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I have a feeling this is a repost but I can't seem to find any good information about it. I was just wondering how serialization actually works (well actually deserialization). What I'm wondering is if say I have a property that is not actually backed by a private field; i.e.:

public string SomeProp {
   get {
      return GetValue("SomePropKey");
      SetValue("SomePropKey", value);

When I deserialize does the setter get called? The getter gets called on serialization because when I serialize the object the correct value is written to the output stream. I know this seems like a strange circumstance, but what is really going on? Or am I just over complicating this....

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up vote 7 down vote accepted

It completely depends on the mechanism you are using for serialization.

If you are using XmlSerialization, then yes, the setter gets called.

If you are using data contract serialization (the DataContractSerialization) then the getter/setter will be called if you apply the DataMember attribute to the property (not to its backing field).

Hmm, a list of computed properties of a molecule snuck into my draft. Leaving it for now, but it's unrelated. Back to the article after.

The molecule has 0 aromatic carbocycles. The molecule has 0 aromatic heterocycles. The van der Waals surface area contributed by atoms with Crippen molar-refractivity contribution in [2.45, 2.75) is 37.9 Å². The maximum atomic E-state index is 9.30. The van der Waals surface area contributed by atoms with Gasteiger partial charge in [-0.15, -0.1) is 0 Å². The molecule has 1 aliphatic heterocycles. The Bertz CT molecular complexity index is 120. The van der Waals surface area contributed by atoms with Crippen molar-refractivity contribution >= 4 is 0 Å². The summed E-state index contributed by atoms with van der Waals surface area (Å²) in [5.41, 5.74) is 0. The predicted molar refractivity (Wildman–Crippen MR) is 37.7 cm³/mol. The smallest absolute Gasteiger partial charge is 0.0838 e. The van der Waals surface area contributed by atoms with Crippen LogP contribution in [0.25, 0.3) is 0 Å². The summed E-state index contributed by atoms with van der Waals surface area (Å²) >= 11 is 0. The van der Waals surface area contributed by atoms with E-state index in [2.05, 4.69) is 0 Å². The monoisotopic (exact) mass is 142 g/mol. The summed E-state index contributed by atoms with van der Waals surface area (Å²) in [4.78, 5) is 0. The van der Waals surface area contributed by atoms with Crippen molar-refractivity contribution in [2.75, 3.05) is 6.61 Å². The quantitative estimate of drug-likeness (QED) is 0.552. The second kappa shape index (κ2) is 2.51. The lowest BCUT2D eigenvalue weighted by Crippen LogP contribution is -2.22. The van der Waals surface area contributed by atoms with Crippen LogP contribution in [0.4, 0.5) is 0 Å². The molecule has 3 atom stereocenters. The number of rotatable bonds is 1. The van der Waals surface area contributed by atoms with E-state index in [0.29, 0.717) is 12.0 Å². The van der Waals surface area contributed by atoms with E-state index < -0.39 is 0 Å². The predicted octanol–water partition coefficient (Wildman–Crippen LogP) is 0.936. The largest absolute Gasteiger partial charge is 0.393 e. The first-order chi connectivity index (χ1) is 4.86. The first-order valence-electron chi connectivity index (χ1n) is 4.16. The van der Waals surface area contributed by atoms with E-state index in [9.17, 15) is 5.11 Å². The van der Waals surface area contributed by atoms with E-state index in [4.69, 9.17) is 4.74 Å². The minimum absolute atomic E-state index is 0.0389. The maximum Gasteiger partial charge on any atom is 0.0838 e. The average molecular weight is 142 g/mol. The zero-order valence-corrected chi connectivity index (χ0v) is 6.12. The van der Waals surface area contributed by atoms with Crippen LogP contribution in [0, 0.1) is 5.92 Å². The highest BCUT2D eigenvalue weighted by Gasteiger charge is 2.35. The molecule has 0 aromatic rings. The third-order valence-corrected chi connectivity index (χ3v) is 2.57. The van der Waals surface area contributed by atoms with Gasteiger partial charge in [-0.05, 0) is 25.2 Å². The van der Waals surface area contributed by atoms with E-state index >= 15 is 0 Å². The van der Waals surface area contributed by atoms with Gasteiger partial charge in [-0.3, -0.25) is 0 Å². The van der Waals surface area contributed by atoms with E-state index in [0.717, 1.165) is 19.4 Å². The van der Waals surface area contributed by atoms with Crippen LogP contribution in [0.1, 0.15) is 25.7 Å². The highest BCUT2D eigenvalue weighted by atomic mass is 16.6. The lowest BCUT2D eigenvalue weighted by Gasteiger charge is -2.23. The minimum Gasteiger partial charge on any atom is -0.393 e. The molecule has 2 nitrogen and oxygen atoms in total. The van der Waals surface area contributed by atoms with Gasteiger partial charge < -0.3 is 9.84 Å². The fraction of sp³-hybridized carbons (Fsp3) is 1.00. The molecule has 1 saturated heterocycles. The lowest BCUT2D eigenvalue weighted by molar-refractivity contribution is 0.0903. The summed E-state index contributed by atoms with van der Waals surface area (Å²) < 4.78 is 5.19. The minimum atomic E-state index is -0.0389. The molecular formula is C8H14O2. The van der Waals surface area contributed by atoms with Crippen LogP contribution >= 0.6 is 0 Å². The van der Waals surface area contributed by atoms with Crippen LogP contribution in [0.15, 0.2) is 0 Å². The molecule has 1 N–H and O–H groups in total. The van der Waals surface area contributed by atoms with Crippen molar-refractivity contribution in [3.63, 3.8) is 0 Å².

If you are using the original serialization mechanism in .NET (IFormatter implementation) then this scenario isn't possible, because it will only serialize values stored in fields.

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Thanks, we are using XmlSerialization. Sorry I didn't include that. And thank you again! – Adam Driscoll Jan 21 '09 at 19:32

Are you talking about XML Serialization, or 'regular' serialization (soap / binary), since -afaik- these 2 serialization techniques differ.

AFAIK, if you use the BinaryFormatter or SoapFormatter, the fields are serialized/deserialized, and not the properties.
On deserialization, I believe that the special 2-arg constructor which has the SerializationInfo & StreamingContext arguments is used.

But, nothing hinders you of taking control of the serialization process by implementing the ISerializable interface. Then, if you want that your value is set using your property, I think you can perfectly do so.

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I know its not a direct answer to your question and you have already got the answer you were looking for. But I didn't want to withhold this. You can look at the Base Class Library sources using Reflector. It's an excellent way to understand more about the internals of the .net framework and to broaden your knowledge.

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